We strolled along looking for somewhere to eat and came across the Berlin Cathedral, which we decided to explore and climb the tower. Gorgeous views of Berlin. A nice introduction.

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We found the super cool aquarium in the Radisson Blu, but could only see it from the lobby.


We stopped for lunch and had our first currywurst and it was “yummy” (using that word all trip now after the waitress at our restaurant in Hamburg made fun of me for using it!).


We then stopped for some ice cream while waiting for our tour to start:

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We then met up for a 4 hour walking tour of Berlin. We thought it would be great to have someone show us around and give us some history. It was really great, and we got to see a lot in 4 hours. Some highlights:

Now if only I can remember what everything is:

Museum Island:

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Neue Wache : Sculpture of Mother with her Dead Son


Bebelplatz : Memorial to the nazi book burning May 10, 1933. Heinrich Heine’s famous quote from 1821: “That was only a prelude; where they burn books, they will in the end also burn people” (translated)

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Unter den Linden Blvd:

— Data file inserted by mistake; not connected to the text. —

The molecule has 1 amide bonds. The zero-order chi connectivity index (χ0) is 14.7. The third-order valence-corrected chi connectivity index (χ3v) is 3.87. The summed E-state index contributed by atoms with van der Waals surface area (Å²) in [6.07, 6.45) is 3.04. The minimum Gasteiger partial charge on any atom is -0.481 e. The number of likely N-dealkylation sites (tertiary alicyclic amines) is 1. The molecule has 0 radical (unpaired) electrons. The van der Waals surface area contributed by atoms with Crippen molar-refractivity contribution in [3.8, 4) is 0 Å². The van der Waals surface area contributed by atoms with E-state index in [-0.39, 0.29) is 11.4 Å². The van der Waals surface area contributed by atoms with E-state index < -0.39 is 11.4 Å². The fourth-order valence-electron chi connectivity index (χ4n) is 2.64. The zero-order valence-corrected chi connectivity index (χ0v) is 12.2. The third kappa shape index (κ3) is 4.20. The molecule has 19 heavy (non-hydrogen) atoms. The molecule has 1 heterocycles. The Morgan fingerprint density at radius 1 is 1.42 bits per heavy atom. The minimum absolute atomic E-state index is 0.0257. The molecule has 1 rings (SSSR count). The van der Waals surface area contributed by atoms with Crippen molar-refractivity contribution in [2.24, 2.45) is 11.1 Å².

Brandenburg Gate:

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Memorial to the Murdered Jews of Europe:

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Bundesfinanzministerium: one of the few buildings that survived the war:


Remnants of the Berlin wall outside of Topography of Terror:

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Checkpoint Charlie:


Konzerhaus in Gendarmenmarkt


French and German churches in Gendarmenmarkt:

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After the tour, we were exhausted to found our way to an outdoor patio for some more sausages and schnitzel. We would have all returned to the hotel gladly, but had our reservations for the Reichstag dome (you need to book it at whatever times they have available).


We went for our tour just as the light was changing, so it was pretty awesome.

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We finally stumbled home, checked in and the crashed with exhaustion (in our really nice and roomy room! This is the kids’ area:)


What a day. I’m exhausted just writing about it! What an amazing city!

Lübeck, Germany

Lübeck was definitely in our plans, as that is where Granny spent her early years.

We decided at the last minute that rather than take the train, as originally planned, we rented a car. We felt this would give us more freedom.

Boy, I’m glad we did.

We arrived in Lübeck (after taking a few detours off the highway, so got a nice flavour of the surrounding area) and were taken right away by its small town, German charm.

We made our way to the Niederegger cafe (I talked about the story in my last post here) and ordered brunch (which was awesome) followed up by a bunch of cakes (with the famous Lübeck marzipan). The waitress asked the kids if they wanted a “cold chocolate drink”, and of course, they said sure. It ended up being a full on chocolate ice cream/whipped cream dessert! We laughed, as everyone was so full!

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We wandered the old town, stopping at St. Mary’s church: